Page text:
Meteorite discovery challenges our understanding of how Mars formed

A small chunk of rock that once broke away from Mars and found its way to Earth may hold clues that reveal surprising details about the red planet’s formation.

A new analysis of the Chassigny meteorite, which fell to Earth in 1815, suggests that the way Mars obtained its volatile gasses – such as carbon, oxygen, hydrogen, nitrogen, and noble gasses – contradicts our current models about how planets form.

Planets are born, according to current models, from leftover star stuff. Stars form from a nebular cloud of dust and gas when a dense clump of material collapses under gravity. Spinning, it spools in more material from the cloud around it to grow.

This material forms a disk, whirling around the new star. Within that disk, dust and gas begin to clump together in a process that grows a baby planet. We’ve seen other baby planetary systems forming in this way, and evidence in our own Solar System suggests it formed the same way, around 4.6 billion years ago.

But how and when certain elements were incorporated into the planets has been tricky to piece together.

According to current models, volatile gasses are taken up by a molten, forming planet from the solar nebula. Because the planet is so hot and mushy at this stage, these volatiles are slurped into the global magma ocean that is the forming planet, before later being partially outgassed into the atmosphere as the mantle cools.

Later, more volatiles are delivered via meteorite bombardment – volatiles bound up in carbonaceous meteorites (called chondrites) are released when these meteorites break apart on introduction to the planet.

So, the interior of a planet should reflect the composition of the solar nebula, while its atmosphere should reflect mostly the volatile contribution of meteorites.

We can tell the difference between these two sources by looking at ratios of isotopes of noble gasses, particularly krypton.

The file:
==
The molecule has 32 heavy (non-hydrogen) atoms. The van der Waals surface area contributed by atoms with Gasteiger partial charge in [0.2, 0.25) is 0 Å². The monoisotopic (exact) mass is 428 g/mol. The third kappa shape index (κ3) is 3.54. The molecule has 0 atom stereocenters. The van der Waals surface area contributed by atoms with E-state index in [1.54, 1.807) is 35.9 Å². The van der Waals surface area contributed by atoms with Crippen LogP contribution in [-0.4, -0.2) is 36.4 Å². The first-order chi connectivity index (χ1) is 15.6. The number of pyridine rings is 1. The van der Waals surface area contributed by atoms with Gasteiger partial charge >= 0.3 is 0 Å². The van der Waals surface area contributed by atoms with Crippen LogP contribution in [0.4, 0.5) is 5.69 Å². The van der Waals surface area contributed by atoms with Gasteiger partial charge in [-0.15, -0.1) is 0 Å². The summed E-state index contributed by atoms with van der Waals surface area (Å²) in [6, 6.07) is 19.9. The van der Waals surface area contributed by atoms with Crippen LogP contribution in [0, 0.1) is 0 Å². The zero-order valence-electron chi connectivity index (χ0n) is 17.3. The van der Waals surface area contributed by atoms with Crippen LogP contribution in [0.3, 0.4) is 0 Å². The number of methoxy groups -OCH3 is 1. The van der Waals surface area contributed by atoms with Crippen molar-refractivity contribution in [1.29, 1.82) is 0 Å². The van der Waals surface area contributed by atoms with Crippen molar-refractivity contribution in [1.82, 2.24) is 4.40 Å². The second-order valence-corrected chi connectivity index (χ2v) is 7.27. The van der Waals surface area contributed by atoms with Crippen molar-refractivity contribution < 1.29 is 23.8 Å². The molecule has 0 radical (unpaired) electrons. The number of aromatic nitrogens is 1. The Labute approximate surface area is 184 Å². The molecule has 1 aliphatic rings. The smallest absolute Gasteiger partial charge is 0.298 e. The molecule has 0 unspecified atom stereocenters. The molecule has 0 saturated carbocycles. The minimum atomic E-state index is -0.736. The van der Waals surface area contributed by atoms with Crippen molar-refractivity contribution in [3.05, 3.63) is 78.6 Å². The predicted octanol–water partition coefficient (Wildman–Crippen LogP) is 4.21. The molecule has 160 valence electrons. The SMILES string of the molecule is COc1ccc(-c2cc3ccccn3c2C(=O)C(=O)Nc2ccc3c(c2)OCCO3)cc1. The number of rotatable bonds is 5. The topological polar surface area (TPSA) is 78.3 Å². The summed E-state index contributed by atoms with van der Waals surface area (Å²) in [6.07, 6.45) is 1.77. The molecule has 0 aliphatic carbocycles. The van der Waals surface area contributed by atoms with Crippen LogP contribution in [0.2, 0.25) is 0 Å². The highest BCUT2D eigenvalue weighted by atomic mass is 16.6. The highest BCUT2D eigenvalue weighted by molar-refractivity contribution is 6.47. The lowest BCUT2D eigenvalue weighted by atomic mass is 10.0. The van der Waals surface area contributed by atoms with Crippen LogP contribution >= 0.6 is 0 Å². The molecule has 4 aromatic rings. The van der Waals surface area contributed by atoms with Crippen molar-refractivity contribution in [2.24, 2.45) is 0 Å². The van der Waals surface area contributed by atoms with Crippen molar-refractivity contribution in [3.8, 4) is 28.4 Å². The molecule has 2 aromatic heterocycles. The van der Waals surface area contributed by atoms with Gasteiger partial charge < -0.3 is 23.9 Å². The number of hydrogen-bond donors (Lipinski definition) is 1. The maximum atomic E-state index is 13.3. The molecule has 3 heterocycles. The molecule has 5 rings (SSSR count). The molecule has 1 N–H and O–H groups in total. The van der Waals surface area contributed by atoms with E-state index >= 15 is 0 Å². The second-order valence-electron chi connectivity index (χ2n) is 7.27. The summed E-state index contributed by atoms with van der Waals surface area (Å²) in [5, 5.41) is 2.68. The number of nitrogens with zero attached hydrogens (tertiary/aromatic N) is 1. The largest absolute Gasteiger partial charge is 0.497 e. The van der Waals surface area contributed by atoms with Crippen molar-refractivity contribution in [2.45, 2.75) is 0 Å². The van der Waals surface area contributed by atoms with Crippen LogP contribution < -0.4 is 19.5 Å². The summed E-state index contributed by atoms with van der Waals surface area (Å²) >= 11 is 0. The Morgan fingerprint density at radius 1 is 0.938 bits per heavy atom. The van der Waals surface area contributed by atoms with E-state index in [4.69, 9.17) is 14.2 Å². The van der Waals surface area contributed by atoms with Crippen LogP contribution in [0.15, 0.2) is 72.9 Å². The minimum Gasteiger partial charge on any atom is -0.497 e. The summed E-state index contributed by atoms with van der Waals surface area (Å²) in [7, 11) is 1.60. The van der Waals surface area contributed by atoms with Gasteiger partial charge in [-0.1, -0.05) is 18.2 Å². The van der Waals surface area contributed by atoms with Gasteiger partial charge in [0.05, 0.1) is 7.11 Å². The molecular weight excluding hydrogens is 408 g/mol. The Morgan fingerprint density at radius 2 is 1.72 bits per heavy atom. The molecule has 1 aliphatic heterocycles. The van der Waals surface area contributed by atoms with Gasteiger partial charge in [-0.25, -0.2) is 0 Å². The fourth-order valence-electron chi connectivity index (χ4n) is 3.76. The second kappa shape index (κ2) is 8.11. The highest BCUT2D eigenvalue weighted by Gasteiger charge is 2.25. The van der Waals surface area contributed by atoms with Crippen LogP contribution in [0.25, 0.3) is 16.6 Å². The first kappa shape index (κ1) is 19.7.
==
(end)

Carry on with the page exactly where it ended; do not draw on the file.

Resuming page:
And, because Mars formed and solidified relatively quickly in about 4 million years, compared to up to 100 million years for Earth, it’s a good record for those very early stages of the planetary formation process.

“We can reconstruct the history of volatile delivery in the first few million years of the Solar System,” said geochemist Sandrine Péron, formerly of the University of California Davis, now at ETH Zurich.

That is, of course, only if we can access the information we need – and this is where the Chassigny meteorite is a gift from space.

Its noble gas composition differs from that of the Martian atmosphere, suggesting that the chunk of rock broke away from the mantle (and flung into space, precipitating its arrival at Earth), and is representative of the planetary interior and thus the solar nebula.

Krypton is quite tricky to measure, however, so the precise isotope ratios have eluded measurement. However, Péron and her colleague, fellow geochemist Sujoy Mukhopadhyay of UC Davis, employed a new technique using the UC Davis Noble Gas Laboratory to perform a new, precise measurement of krypton in the Chassigny meteorite.

And this is where it got really weird. The krypton isotope ratios in the meteorite are closer to those associated with chondrites. Like, remarkably closer.

“The Martian interior composition for krypton is nearly purely chondritic, but the atmosphere is solar,” Péron said. “It’s very distinct.”

This suggests that meteorites were delivering volatiles to Mars much earlier than scientists previously thought, before the solar nebula had been dissipated by solar radiation.

The order of events, therefore, would be that Mars acquired an atmosphere from the solar nebula after its global magma ocean cooled; otherwise, the chondritic gasses and the nebular gasses would be much more mixed than what the team observed.

However, this presents another mystery. When solar radiation did eventually burn away the remnants of the nebula, it ought to have burnt away the nebular atmosphere of Mars, too. This means that the atmospheric krypton present later must have been preserved somewhere; perhaps, the team suggested, in polar ice caps.

“However, that would require Mars to have been cold in the immediate aftermath of its accretion,” Mukhopadhyay said.

“While our study clearly points to the chondritic gasses in the Martian interior, it also raises some interesting questions about the origin and composition of Mars’ early atmosphere.”

The team’s research has been published in Science.

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